MEXICO CITY (Reuters) - The financial whiz kid of Mexico’s next government got into economics after spending hours standing in line to buy milk.
In the 1980s hyperinflation was so rampant the government imposed price caps on basic goods, leading to shortages that forced even middle-class families to wait at store counters.
“In those days you could only buy one or two liters of milk and you had to queue up in long lines,” Luis Videgaray, 44, recalled in a television interview. “It was that environment, when I didn’t understand what was happening to us, that prompted me to study, to become an economist.”
Mexico is far from a crisis now but its new leaders are sensitive to comparisons with faster-growing competitors, such as Brazil and China.
President-elect Enrique Pena Nieto, who takes office on December 1, has promised to overhaul taxes and boost competition in key industries in pursuit of 6 percent annual growth. Videgaray, Pena Nieto’s right-hand man and leader of his transition team, is well regarded by investors and tipped to be finance minister or take a top position overseeing government policy.
He will be key to shepherding economic reforms through Mexico’s divided Congress, negotiating with lawmakers both within his own party and on opposition benches to show the new government can deliver on its promises, and quickly.
“It’s important to have a big reform at the start of the administration,” Videgaray told Reuters earlier this year.
The Institutional Revolutionary Party, or PRI, is returning to power after 12 years in opposition and has pledged to leave behind a past marred by corruption and cronyism.
Videgaray is seen by many as having the right mix of academic qualifications, private sector experience and political know-how to muscle through the planned changes, which have spurred foreign investors to pour $57 billion into Mexican stocks and bonds in the first nine months of 2012 - a record for Mexico and almost five times more than they invested in Brazil.
Known to his staff as “El Doctor” for his academic achievements, Videgaray is respected by opposition policymakers.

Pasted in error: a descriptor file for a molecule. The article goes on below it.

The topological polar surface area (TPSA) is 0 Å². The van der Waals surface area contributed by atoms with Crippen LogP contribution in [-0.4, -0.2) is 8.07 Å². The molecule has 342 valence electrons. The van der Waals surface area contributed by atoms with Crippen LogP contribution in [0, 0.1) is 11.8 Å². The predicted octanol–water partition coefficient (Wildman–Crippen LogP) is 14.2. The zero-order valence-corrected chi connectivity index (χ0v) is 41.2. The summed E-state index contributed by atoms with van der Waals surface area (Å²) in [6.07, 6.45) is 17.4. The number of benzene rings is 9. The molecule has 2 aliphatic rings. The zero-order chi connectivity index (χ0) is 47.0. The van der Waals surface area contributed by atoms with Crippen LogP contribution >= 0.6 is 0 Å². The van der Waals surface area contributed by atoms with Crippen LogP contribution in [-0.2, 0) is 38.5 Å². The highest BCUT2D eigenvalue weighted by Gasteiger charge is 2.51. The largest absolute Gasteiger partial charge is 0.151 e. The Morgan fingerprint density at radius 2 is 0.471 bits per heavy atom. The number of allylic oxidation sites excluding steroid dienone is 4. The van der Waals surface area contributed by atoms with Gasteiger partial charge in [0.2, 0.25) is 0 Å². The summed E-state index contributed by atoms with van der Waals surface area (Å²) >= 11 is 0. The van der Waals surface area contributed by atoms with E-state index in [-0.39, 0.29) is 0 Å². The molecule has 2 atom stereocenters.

Domitilo Posadas, a former State of Mexico congressman from the leftist Party of the Democratic Revolution (PRD) who knew Videgaray when he was the state’s finance minister, said Videgaray was a quick learner and always kept his word.
“Everything agreed to was delivered. Everything,” he said.
The son of a bank employee and a lawyer, Videgaray helped care for his younger brother and sister from the age of 11, when his father died and his mother returned to her career.
After joining the PRI in 1987, the year that inflation peaked at 132 percent, he studied law and economics alongside current Finance Minister Jose Antonio Meade and worked briefly in the finance ministry.
But he broke the mould with a stint at investment bank Protego, founded by former finance minister Pedro Aspe, giving him the market sophistication that has helped him impress financial audiences in road shows in New York and London.
“(I) was very impressed by his dynamism and understanding of the issues. A lot is expected of the incoming administration, and he will be instrumental in keeping the dialogue moving and focused,” said Will Landers, who oversees $4.7 billion in Latin American assets at BlackRock.
It was during his seven years at Protego that Videgaray first met Pena Nieto, then a young state congressman, while they were working on ways to restructure the State of Mexico’s debt.
The two hit it off and when Pena Nieto was elected governor of the State of Mexico in 2005, he named Videgaray as state finance minister, surprising many by picking an outsider.